Elderly tenant slain by police in apartment

Standoff ensues after man shoots complex manager, locks himself inside room

Rent increase said to stir anger

Gun-wielding 78-year-old shot after stun gun fails to subdue him, officers say

December 09, 2003|By Del Quentin Wilber | Del Quentin Wilber,SUN STAFF

A 78-year-old gun-wielding tenant of a senior apartment complex was fatally shot by police yesterday after a standoff with officers who were unable to subdue the man despite hitting him twice with a 50,000-volt stun gun, police said.

The standoff developed after the tenant, Cephus Smith, shot and seriously wounded the manager of his apartment complex over a $10 rent increase, according to police.

The apartment manager, Stephanie Gilliam, 50, was listed in critical but stable condition last night at Johns Hopkins Hospital. Representatives of the building's ownership, listed in state records as the Oliver Plaza Limited Partnership, could not be reached yesterday for comment.

Police said the incident began about 10:20 a.m. in the normally quiet Oliver Plaza apartment complex at 1401 E. Oliver St.

Smith visited Gilliam's office on the first floor to talk about his $10-a-month increase in rent, police said.

He became angry, police said, went to his second-floor apartment and returned with a handgun. He shot Gilliam three times in the chest before heading back upstairs and locking himself in his apartment, next to a stairwell.

Police evacuated the building, and officers talked to Smith through the door to try to persuade him to surrender. The man refused, threatening to kill himself and saying he did not want to go to jail, police said.

About 12:10 p.m., using a large shield to protect themselves, several police officers stormed into the apartment and confronted Smith, who was holding a handgun, police said.

The officers ordered the tenant to drop the weapon, but he refused to do so, according to police.

Officers hit Smith twice with a Taser, a device that fires electric shocks into suspects to incapacitate them. But the shocks failed to subdue the man and he began firing his handgun in the room, police said.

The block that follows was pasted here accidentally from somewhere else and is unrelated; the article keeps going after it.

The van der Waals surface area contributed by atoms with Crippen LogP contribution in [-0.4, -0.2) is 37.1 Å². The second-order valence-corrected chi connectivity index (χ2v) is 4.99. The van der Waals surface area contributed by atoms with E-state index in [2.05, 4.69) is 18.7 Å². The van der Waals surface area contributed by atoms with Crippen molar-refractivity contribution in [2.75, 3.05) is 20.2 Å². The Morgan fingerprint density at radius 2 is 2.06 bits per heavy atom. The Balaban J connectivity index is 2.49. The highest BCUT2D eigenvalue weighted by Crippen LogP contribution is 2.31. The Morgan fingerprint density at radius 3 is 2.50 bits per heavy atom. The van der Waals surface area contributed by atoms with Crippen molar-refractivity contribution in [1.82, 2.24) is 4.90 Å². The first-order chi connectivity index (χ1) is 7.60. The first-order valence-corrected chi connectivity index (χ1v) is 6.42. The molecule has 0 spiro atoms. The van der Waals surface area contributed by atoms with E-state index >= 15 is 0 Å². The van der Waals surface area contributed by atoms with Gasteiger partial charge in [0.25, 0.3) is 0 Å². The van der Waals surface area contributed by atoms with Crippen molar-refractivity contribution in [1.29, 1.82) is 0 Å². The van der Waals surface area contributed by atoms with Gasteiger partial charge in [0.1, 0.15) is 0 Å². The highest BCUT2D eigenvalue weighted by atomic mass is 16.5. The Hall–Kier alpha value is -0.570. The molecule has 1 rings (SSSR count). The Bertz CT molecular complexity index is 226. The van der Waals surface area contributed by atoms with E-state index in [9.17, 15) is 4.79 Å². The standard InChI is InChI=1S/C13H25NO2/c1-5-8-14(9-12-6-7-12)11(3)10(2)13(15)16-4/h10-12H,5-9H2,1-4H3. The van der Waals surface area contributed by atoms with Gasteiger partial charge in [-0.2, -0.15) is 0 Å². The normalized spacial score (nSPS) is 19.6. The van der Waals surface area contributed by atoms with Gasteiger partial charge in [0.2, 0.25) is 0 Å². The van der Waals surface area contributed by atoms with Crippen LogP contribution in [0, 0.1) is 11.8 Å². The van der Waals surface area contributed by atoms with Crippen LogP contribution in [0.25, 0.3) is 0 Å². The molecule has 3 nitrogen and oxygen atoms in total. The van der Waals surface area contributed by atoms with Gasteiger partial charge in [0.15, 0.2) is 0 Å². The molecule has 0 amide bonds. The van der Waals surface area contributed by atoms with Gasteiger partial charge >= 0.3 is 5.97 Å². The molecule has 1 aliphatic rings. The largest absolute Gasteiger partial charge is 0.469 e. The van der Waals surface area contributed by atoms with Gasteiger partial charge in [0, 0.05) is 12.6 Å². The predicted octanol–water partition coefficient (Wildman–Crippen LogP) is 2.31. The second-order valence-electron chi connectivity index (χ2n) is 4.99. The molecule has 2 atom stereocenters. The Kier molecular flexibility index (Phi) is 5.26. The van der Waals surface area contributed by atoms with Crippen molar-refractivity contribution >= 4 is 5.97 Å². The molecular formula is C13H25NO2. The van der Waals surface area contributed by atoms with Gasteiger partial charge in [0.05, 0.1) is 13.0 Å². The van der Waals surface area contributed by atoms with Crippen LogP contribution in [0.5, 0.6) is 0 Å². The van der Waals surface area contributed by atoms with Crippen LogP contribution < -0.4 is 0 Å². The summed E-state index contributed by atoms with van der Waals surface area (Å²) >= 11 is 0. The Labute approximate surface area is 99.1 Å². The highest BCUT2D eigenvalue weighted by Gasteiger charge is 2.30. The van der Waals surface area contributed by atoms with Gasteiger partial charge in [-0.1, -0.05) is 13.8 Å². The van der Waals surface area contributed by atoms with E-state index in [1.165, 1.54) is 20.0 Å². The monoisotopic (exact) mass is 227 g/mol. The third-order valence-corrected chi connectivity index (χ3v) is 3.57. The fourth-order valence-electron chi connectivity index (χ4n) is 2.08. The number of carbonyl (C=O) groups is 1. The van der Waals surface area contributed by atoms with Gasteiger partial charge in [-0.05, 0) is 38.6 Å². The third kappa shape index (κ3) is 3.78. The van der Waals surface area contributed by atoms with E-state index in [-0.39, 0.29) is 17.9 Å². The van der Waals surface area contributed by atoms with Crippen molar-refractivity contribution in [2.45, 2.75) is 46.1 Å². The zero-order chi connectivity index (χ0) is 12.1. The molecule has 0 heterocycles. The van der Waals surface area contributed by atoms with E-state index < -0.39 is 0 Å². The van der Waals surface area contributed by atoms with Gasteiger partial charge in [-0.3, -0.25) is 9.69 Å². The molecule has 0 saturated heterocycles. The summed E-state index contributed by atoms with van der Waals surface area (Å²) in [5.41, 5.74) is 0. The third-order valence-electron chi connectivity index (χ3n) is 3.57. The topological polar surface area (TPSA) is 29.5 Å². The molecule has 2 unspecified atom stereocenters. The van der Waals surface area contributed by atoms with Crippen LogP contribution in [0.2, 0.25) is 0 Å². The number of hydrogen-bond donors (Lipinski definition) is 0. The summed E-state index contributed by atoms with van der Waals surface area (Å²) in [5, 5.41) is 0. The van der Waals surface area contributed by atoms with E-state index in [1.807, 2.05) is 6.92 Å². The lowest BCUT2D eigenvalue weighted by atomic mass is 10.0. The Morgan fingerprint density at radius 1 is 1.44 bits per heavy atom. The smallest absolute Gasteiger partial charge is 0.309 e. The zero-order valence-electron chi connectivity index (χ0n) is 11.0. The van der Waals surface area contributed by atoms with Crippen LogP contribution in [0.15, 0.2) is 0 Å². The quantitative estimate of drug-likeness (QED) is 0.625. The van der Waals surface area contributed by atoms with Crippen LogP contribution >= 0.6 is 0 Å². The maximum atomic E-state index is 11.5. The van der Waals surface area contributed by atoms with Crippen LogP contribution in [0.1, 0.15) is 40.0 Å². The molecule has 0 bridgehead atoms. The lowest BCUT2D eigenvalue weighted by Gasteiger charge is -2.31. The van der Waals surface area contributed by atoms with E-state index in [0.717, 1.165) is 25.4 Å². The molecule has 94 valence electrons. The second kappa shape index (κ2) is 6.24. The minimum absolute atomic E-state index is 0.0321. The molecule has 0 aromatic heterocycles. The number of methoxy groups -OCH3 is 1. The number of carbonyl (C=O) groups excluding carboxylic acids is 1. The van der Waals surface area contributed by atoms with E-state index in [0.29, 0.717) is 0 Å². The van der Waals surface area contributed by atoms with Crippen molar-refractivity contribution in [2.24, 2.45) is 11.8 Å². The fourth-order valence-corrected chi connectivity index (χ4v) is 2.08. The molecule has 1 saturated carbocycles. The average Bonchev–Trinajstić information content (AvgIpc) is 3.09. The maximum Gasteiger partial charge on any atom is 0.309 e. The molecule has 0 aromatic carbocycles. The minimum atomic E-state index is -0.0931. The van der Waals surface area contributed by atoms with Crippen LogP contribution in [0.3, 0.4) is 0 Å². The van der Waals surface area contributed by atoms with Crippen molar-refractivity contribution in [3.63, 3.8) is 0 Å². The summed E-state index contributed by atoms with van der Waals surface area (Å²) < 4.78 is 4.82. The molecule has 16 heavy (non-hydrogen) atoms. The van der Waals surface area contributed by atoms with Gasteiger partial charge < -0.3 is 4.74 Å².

An officer in the department's Emergency Services unit then opened fire with his handgun, shooting Smith three times in the upper body and killing him. It was not known yesterday how many shots Smith fired.

Police said a preliminary investigation showed the shooting appeared to be justified. Officers recovered two revolvers and a semi-automatic handgun from Smith's apartment, police officials said.

It was the fourth fatal police-involved shooting in Baltimore this year. Last year, during the comparable period, three people were killed by officers. Five nonfatal shootings by police occurred this year, down from 10 during the comparable period last year.

Yesterday afternoon, police removed portions of the walls in Smith's apartment, apparently looking for evidence, and homicide detectives were questioning witnesses to determine what had happened.

Though gun-related violence is relatively common in the neighborhoods surrounding the apartment building, yesterday's shootings came as a shock to elderly residents of the complex. Several sat in the building's lobby, watching television, while others roamed the halls, expressing disbelief at what had happened only a few hours earlier.

A dozen residents said in interviews that they did not know Smith and only knew Gilliam in passing. Several described Gilliam as nice and helpful.

Robert Jones, who lives next door to the second-floor apartment where the shooting occurred, said he was watching television yesterday morning when the incident began. He said he didn't know anything had happened until police came to his door.

"This has never happened in any building I've ever lived in," said Jones, 72, who added that he did not know his neighbor. "It's sad."

John Butler, 89, who lives down the hall from Jones, said he could not believe that two people had been shot in the normally peaceful complex.

"It's the first commotion I've heard since I've been here," Butler said.

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